Systematic attacks on Iraqi Gays
After hearing a report on this on CBC radio earlier this afternoon, I came on line to gauge what the reaction to this story was, I did find a thread... but it was locked within a half hour of being started (well before I came across it). I find the locking of the thread to have been an extremely questionable call. I would really appreciate it if Maysie would respond to this post with some sort of explanation of why the decision was made to lock the thread as opposed to simply re-banning someone who had flagrantlly violated board rules.
The post itself was drawing attention to the systematic violence and campaign of torture and murder being conducted against gay men, a campaign linked to the Medhi army, a militia based in the Shia enclave of Sadr City in Baghdad. The post almost made reference to "so-called honour killings" where the families of the victims are the ones who are responsible for the violence and killings.
I am not interested in getting into a debate as to whether the poster in question is a racist. What I am interested in is why the thread itself was killed. The OP did nothing more than draw attention to something only now being reported on in the main stream press, and while the poster may have had questionable motives, the story itself is calling out for reaction.
Had the thread been left unlocked, I had planned to use it as a platform to raise a number of questions:
1) On refugee policy. When there is an indication of a concerted campaign of violence against an group protected under the Charter, should not there be action by the federal government to expedite refugee claims from potential victims originating in the area where the campaign is taking place?
2) On Human Rights Groups. There is a somewhat shameful record of human rights groups on the question of state sanctioned and state tolerated violence against the LGBT communities -- this was most obvious in the 1980s where Amnesty consistently refused to consider Gay and Lesbian activists imprisoned and tortured as "prisoners of conscience". I am encouraged to see the Human Rights Watch (HRW) actually released this report, but would also like to see this expanded upon and see how it plays out in countries where any non-heterosexual activity is treated harshly under the law.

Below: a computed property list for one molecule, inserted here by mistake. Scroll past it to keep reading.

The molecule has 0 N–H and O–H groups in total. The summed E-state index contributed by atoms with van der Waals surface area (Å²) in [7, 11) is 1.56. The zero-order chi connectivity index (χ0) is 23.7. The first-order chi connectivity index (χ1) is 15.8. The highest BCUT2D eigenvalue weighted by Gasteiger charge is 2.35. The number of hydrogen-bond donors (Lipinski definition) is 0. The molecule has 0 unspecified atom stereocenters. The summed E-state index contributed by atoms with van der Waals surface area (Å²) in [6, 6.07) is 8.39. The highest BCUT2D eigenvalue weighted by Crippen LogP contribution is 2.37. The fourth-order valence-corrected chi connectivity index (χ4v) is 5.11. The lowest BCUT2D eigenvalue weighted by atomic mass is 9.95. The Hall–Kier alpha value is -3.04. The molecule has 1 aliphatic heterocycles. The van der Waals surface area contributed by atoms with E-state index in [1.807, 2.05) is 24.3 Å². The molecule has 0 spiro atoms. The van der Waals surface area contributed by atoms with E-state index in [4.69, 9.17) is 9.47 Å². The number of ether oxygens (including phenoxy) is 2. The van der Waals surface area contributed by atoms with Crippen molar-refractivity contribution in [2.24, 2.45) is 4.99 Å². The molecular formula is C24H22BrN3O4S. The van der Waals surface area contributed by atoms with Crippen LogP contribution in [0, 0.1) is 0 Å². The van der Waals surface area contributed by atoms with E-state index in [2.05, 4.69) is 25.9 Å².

3) The role of religious fanaticism. Having wandered through the comments section of the same story on the CBC website, it was quite obvious that the rabidly anti-Islamic elements of the right were going to seize upon this story as a chance to bash Islam in general, but I think there would be some value in visiting the subject nonetheless... perhaps with an emphasis on how this level of fanaticism seems to mirrored in certain Christian sects, certain Jewish sects, certain Hindu sects (do I really need to go on)?
4) Working cross culturally to combat homophobia: One of the things that came to my mind upon reading the story was what incredible negative spin that exists within various cultural communities over equal rights for the LGBT community, and the lack of public space to have any discussion on overcoming the disagreements at the core of this. I thought babble might have been an interesting place to pursue that.
5) The commitment of babble itself to LGBT equality. Sarcastic comments aside (and yes, it was me who posted the one word comment "FINALLY!!" to the thread acknowledging the existence of a dedicated LGBT forum), babble does not really have a sterling record of bringing these concerns to the fore. I understand that there are a number of potential landmines in discussion around cultural reactions to the LGBT communities and in the questioning of rigidly defined gender definitions, but defusing the landmines seems a better solution than just avoiding them.
But I really didn't get a chance to bring those concerns up in the original thread. It was shut down within a half hour of having been opened. Again, I really would like to see an explanation of why that was. Even if the original poster, ArabCan, was motivated simply to cause trouble, banning the poster was sufficient - there was no need to stomp on the topic itself.
Now I will grant, there is an element of "that might have been me" when I read about the gay male victims of these attacks who had their anuses glued shut and were then force fed laxatives leading to what a spokesperson for HRW referred to as a "very painful death". But I still think it calling out for discussion and examination. It may turn out to be that this is the "Belgian Nuns" story to have come out of the Iraq war... but somehow I doubt that.
The news story being cited is worth being linked to again: